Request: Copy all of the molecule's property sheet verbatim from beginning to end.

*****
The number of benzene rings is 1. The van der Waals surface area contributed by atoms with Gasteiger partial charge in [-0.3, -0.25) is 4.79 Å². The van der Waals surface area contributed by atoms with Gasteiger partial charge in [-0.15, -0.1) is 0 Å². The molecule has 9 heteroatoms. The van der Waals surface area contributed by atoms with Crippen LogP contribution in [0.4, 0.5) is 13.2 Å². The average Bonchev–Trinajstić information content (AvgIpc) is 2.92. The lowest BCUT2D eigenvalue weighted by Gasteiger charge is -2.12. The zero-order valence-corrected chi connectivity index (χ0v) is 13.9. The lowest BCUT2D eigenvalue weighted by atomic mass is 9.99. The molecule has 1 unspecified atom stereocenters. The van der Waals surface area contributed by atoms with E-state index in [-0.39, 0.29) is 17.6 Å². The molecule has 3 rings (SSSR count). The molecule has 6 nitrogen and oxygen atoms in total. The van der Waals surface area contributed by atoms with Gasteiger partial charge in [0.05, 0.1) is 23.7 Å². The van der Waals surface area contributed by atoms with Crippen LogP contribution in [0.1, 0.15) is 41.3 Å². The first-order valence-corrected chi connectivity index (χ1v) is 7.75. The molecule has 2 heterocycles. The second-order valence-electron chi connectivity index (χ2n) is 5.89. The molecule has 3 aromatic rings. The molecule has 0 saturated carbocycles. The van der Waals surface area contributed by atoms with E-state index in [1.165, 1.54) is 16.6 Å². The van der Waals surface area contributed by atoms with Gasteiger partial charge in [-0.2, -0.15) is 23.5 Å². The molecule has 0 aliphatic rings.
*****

The number of benzene rings is 1. The van der Waals surface area contributed by atoms with Gasteiger partial charge in [-0.3, -0.25) is 4.79 Å². The van der Waals surface area contributed by atoms with Gasteiger partial charge in [-0.15, -0.1) is 0 Å². The molecule has 9 heteroatoms. The van der Waals surface area contributed by atoms with Crippen LogP contribution in [0.4, 0.5) is 13.2 Å². The average Bonchev–Trinajstić information content (AvgIpc) is 2.92. The lowest BCUT2D eigenvalue weighted by Gasteiger charge is -2.12. The zero-order valence-corrected chi connectivity index (χ0v) is 13.9. The lowest BCUT2D eigenvalue weighted by atomic mass is 9.99. The molecule has 1 unspecified atom stereocenters. The van der Waals surface area contributed by atoms with E-state index in [-0.39, 0.29) is 17.6 Å². The molecule has 3 rings (SSSR count). The molecule has 6 nitrogen and oxygen atoms in total. The van der Waals surface area contributed by atoms with Gasteiger partial charge in [0.05, 0.1) is 23.7 Å². The van der Waals surface area contributed by atoms with Crippen LogP contribution in [0.1, 0.15) is 41.3 Å². The first-order valence-corrected chi connectivity index (χ1v) is 7.75. The molecule has 2 heterocycles. The second-order valence-electron chi connectivity index (χ2n) is 5.89. The molecule has 3 aromatic rings. The molecule has 0 saturated carbocycles. The van der Waals surface area contributed by atoms with E-state index in [1.165, 1.54) is 16.6 Å². The van der Waals surface area contributed by atoms with Gasteiger partial charge in [-0.2, -0.15) is 23.5 Å². The molecule has 0 aliphatic rings.